Women of Library History: Helen Marot

March is Women’s History Month, and as promised in my last post, I’m going to blog about some women of library history this month.

shirtwaist

Triangle Shirtwaist Factory Fire

 

 

 

 

 

 

Today’s post is about Helen Marot (June 9, 1865 – June 3, 1940), “an American writer, librarian, and labor organizer. ” (Wikipedia) One of her many accomplishments was serving on the commission that investigated the Triangle Shirtwaist Factory Fire.

Her work with libraries includes:

  • She organized the King Library of the Church of the Redeemer in Andalusia, Pennsylvania.
  • She worked as a cataloger in a Wilmington, Delaware library.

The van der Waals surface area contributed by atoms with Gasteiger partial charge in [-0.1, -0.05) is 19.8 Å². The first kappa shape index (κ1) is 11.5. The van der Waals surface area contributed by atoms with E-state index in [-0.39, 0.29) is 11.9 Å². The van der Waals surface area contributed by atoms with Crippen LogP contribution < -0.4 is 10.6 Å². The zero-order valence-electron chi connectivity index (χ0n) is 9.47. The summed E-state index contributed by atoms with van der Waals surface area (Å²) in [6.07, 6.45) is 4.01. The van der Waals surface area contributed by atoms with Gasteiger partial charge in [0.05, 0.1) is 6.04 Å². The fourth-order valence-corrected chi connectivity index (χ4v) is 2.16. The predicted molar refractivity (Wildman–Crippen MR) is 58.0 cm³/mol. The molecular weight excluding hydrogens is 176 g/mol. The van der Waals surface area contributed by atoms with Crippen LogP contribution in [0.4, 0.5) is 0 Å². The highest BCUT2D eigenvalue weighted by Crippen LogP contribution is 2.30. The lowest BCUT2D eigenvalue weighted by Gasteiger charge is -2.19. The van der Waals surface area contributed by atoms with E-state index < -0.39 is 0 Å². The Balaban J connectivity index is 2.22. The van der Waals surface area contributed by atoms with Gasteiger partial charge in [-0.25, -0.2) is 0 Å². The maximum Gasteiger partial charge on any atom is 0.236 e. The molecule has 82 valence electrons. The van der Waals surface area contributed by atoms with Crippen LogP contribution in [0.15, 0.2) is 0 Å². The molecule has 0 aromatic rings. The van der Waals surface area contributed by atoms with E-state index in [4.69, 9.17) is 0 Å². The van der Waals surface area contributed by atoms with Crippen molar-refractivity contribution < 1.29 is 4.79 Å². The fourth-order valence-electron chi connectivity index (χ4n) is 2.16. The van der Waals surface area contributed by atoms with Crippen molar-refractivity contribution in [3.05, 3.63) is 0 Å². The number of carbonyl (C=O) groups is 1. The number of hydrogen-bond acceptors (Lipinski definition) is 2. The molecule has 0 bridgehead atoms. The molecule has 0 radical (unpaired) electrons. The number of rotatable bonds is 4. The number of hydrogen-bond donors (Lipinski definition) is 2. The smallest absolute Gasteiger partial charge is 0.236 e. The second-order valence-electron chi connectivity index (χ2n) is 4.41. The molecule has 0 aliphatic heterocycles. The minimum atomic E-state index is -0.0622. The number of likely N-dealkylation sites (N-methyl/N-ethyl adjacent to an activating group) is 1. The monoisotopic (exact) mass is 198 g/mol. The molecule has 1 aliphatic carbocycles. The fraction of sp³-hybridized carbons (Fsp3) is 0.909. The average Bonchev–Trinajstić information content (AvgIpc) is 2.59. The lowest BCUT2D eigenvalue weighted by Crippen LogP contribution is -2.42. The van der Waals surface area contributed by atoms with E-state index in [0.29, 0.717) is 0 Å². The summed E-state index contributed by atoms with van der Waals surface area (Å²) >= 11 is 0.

• She opened (along with Dr. George M. Gould and Innes Forbes), a private library specializing in works on social and economic topics: The Free Library of Economics and Political Science (in Philadelphia).

Read some of Helen’s writing at The Internet Archive.

Six women including Mary Dreier, Ida Rauh, Helen Marot, Rena Borky, Yetta Raff, and Mary Effers link arms as they march to City Hall on December 3, 1909 during the New York shirtwaist strike to demand an end to abuse by police.

Six women including Mary Dreier, Ida Rauh, Helen Marot, Rena Borky, Yetta Raff, and Mary Effers link arms as they march to City Hall on December 3, 1909 during the New York shirtwaist strike to demand an end to abuse by police.

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